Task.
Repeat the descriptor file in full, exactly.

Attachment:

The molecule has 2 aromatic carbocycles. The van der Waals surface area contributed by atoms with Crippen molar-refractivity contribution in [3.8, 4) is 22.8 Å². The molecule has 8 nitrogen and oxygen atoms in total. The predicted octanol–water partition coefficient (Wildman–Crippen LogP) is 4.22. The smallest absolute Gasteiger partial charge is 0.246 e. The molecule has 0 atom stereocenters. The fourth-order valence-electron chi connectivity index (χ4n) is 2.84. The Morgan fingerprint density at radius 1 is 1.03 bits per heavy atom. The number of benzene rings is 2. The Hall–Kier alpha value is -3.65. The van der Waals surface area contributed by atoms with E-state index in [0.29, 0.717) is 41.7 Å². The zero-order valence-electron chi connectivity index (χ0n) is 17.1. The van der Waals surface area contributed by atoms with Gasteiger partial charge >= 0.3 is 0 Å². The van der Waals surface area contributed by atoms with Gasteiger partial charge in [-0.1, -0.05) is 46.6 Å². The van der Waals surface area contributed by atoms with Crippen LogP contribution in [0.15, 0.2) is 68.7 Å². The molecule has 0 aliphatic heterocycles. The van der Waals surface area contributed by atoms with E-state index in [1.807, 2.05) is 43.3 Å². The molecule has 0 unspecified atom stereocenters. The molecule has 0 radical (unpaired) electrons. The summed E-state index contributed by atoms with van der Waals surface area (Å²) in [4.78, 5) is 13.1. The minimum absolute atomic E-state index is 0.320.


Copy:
The molecule has 2 aromatic carbocycles. The van der Waals surface area contributed by atoms with Crippen molar-refractivity contribution in [3.8, 4) is 22.8 Å². The molecule has 8 nitrogen and oxygen atoms in total. The predicted octanol–water partition coefficient (Wildman–Crippen LogP) is 4.22. The smallest absolute Gasteiger partial charge is 0.246 e. The molecule has 0 atom stereocenters. The fourth-order valence-electron chi connectivity index (χ4n) is 2.84. The Morgan fingerprint density at radius 1 is 1.03 bits per heavy atom. The number of benzene rings is 2. The Hall–Kier alpha value is -3.65. The van der Waals surface area contributed by atoms with E-state index in [0.29, 0.717) is 41.7 Å². The zero-order valence-electron chi connectivity index (χ0n) is 17.1. The van der Waals surface area contributed by atoms with Gasteiger partial charge >= 0.3 is 0 Å². The van der Waals surface area contributed by atoms with Gasteiger partial charge in [-0.1, -0.05) is 46.6 Å². The van der Waals surface area contributed by atoms with Crippen LogP contribution in [0.15, 0.2) is 68.7 Å². The molecule has 0 aliphatic heterocycles. The van der Waals surface area contributed by atoms with E-state index in [1.807, 2.05) is 43.3 Å². The molecule has 0 unspecified atom stereocenters. The molecule has 0 radical (unpaired) electrons. The summed E-state index contributed by atoms with van der Waals surface area (Å²) in [4.78, 5) is 13.1. The minimum absolute atomic E-state index is 0.320.